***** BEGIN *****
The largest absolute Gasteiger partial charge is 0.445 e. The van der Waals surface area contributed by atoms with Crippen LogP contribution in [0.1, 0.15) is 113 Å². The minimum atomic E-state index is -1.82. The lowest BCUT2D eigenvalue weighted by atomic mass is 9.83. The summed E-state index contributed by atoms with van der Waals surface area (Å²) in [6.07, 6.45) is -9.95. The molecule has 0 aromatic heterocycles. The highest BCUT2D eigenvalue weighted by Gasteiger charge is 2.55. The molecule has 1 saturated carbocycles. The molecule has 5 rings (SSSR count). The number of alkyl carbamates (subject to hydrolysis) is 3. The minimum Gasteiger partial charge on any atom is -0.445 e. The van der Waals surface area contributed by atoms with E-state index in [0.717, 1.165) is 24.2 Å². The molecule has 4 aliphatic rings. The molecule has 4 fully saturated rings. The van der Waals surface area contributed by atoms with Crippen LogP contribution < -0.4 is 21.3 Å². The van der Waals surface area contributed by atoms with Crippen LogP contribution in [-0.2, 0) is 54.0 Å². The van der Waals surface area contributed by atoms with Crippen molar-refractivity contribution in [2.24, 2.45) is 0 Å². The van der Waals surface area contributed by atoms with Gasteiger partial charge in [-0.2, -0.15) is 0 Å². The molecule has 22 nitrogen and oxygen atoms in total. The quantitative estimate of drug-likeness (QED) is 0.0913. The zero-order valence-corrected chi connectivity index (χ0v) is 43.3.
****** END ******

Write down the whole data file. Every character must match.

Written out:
The largest absolute Gasteiger partial charge is 0.445 e. The van der Waals surface area contributed by atoms with Crippen LogP contribution in [0.1, 0.15) is 113 Å². The minimum atomic E-state index is -1.82. The lowest BCUT2D eigenvalue weighted by atomic mass is 9.83. The summed E-state index contributed by atoms with van der Waals surface area (Å²) in [6.07, 6.45) is -9.95. The molecule has 0 aromatic heterocycles. The highest BCUT2D eigenvalue weighted by Gasteiger charge is 2.55. The molecule has 1 saturated carbocycles. The molecule has 5 rings (SSSR count). The number of alkyl carbamates (subject to hydrolysis) is 3. The minimum Gasteiger partial charge on any atom is -0.445 e. The van der Waals surface area contributed by atoms with E-state index in [0.717, 1.165) is 24.2 Å². The molecule has 4 aliphatic rings. The molecule has 4 fully saturated rings. The van der Waals surface area contributed by atoms with Crippen LogP contribution < -0.4 is 21.3 Å². The van der Waals surface area contributed by atoms with Crippen LogP contribution in [-0.2, 0) is 54.0 Å². The van der Waals surface area contributed by atoms with Crippen molar-refractivity contribution in [2.24, 2.45) is 0 Å². The van der Waals surface area contributed by atoms with Gasteiger partial charge in [-0.2, -0.15) is 0 Å². The molecule has 22 nitrogen and oxygen atoms in total. The quantitative estimate of drug-likeness (QED) is 0.0913. The zero-order valence-corrected chi connectivity index (χ0v) is 43.3.